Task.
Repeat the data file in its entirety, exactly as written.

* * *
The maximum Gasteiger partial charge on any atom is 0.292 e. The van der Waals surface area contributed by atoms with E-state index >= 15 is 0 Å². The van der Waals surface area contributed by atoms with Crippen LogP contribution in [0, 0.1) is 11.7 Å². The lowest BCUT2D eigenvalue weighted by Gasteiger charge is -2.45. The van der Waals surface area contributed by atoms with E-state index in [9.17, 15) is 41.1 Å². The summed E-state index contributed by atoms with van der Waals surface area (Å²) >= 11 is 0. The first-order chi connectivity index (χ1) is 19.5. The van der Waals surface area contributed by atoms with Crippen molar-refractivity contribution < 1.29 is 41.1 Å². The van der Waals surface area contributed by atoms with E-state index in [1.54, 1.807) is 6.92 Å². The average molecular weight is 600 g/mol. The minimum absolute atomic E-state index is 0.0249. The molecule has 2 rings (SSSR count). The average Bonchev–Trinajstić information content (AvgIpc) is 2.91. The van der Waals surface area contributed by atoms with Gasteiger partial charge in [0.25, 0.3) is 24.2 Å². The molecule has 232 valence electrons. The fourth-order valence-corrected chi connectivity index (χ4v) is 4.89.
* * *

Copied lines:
The maximum Gasteiger partial charge on any atom is 0.292 e. The van der Waals surface area contributed by atoms with E-state index >= 15 is 0 Å². The van der Waals surface area contributed by atoms with Crippen LogP contribution in [0, 0.1) is 11.7 Å². The lowest BCUT2D eigenvalue weighted by Gasteiger charge is -2.45. The van der Waals surface area contributed by atoms with E-state index in [9.17, 15) is 41.1 Å². The summed E-state index contributed by atoms with van der Waals surface area (Å²) >= 11 is 0. The first-order chi connectivity index (χ1) is 19.5. The van der Waals surface area contributed by atoms with Crippen molar-refractivity contribution < 1.29 is 41.1 Å². The van der Waals surface area contributed by atoms with E-state index in [1.54, 1.807) is 6.92 Å². The average molecular weight is 600 g/mol. The minimum absolute atomic E-state index is 0.0249. The molecule has 2 rings (SSSR count). The average Bonchev–Trinajstić information content (AvgIpc) is 2.91. The van der Waals surface area contributed by atoms with Gasteiger partial charge in [0.25, 0.3) is 24.2 Å². The molecule has 232 valence electrons. The fourth-order valence-corrected chi connectivity index (χ4v) is 4.89.